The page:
Kai Zhu

Global Change Biology across Space and Time

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Migration paper cited by IPCC

Zhu K., Woodall C.W., Clark J.S. (2012). Failure to migrate: lack of tree range expansion in response to climate change. Global Change Biology, 18, 1042-1052.

The Intergovernmental Panel on Climate Change (IPCC) is a scientific intergovernmental body under the auspices of the United Nations. The IPCC provides an internationally accepted authority on climate change, producing reports which have the agreement of leading climate scientists and the consensus of participating governments. For the efforts to build up and disseminate knowledge about climate change, the IPCC was awarded the 2007 Nobel Peace Prize.

The newly released IPCC Fifth Assessment Report (AR5) Working Group II (WGII: Impacts, Adaptation and Vulnerability) Chapter 4 (Terrestrial and Inland Water Systems) cites the Global Change Biology article in the section of Observed Changes in Species Range, Abundance and Extinction.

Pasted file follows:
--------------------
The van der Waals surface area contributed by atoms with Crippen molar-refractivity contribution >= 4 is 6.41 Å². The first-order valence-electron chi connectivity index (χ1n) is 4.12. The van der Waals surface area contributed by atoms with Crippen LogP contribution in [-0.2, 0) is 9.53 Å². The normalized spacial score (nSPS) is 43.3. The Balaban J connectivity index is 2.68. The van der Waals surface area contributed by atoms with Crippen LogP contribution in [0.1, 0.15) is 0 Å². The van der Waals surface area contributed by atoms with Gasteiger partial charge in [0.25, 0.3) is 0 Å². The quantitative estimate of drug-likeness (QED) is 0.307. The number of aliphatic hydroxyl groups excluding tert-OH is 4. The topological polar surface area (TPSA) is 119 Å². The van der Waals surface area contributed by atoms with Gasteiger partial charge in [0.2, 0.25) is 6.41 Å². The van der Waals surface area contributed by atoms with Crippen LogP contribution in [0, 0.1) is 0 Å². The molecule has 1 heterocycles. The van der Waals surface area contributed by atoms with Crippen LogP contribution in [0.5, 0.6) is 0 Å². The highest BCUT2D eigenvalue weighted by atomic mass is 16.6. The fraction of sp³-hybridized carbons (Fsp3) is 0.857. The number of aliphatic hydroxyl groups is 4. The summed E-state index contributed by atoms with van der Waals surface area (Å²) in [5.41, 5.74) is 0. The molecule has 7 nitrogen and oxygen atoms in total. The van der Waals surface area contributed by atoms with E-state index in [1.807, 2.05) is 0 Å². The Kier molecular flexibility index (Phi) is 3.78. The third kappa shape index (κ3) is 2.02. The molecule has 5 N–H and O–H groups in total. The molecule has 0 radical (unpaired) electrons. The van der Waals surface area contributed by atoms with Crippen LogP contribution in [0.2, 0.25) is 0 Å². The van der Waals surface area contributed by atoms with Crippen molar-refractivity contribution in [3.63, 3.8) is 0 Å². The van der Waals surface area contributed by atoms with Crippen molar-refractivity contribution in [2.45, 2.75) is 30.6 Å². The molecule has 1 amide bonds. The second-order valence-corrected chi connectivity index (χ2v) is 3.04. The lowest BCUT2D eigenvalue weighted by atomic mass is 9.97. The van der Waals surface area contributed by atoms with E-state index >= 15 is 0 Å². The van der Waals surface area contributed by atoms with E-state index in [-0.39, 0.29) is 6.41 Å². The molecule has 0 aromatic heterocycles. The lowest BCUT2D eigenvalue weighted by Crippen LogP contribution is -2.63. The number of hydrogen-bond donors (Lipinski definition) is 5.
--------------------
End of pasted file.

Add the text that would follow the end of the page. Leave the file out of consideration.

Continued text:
Observed species range shifts – The number of studies looking at observed range shifts and the breadth of species examined has greatly increased since AR4. The most important advances since AR4 concern improvements in understanding the relationship between range shifts and changes in climate over the last several decades. The “uphill and poleward” view of species range shifts in response to recent warming (Parmesan and Yohe, 2003; Parmesan, 2006; Fischlin et al., 2007; Chen et al., 2011) is a useful simplification of species responses; however, responses to warming are conditioned by changes in precipitation, land use, species interactions and many other factors. Investigations of the mechanisms underlying observed range shifts show that climate signals can often be detected, but the impacts of and interactions between changing temperature, precipitation and land use often result in range shifts that are downhill or away from the poles (Rowe et al., 2010; Crimmins et al., 2011; Hockey et al., 2011; McCain and Colwell, 2011; Rubidge et al., 2011; Pauli et al., 2012; Tingley et al., 2012; Zhu et al., 2012). There are large differences in the ability of species groups (i.e., broad taxonomic categories of species) and species within these groups to track changes in climate through range shifts (Angert et al., 2011; Mattila et al., 2011; Chen et al., 2011). For example, butterflies appear to be able track climate better than birds (community shifts: Devictor et al., 2012; but see Chen et al., 2011 for range shifts) while some plants appear to be lagging far behind climate trends except in mountainous areas (Bertrand et al., 2011; Doxford and Freckleton, 2012; Gottfried et al., 2012; Zhu et al., 2012; Telwala et al., 2013). There is growing evidence that responses at the “trailing edge” of species distributions (i.e., local extinction in areas where climate has become unfavourable) are often less pronounced than responses at the “leading edge” (i.e., colonization of areas where climate has become favourable), which may be related to differences in the rates of local extinction vs. colonization processes (Doak and Morris, 2010; Chen et al., 2011; Brommer et al., 2012; Sunday et al., 2012) and difficulties in detecting local extinction with confidence (Thomas et al., 2006).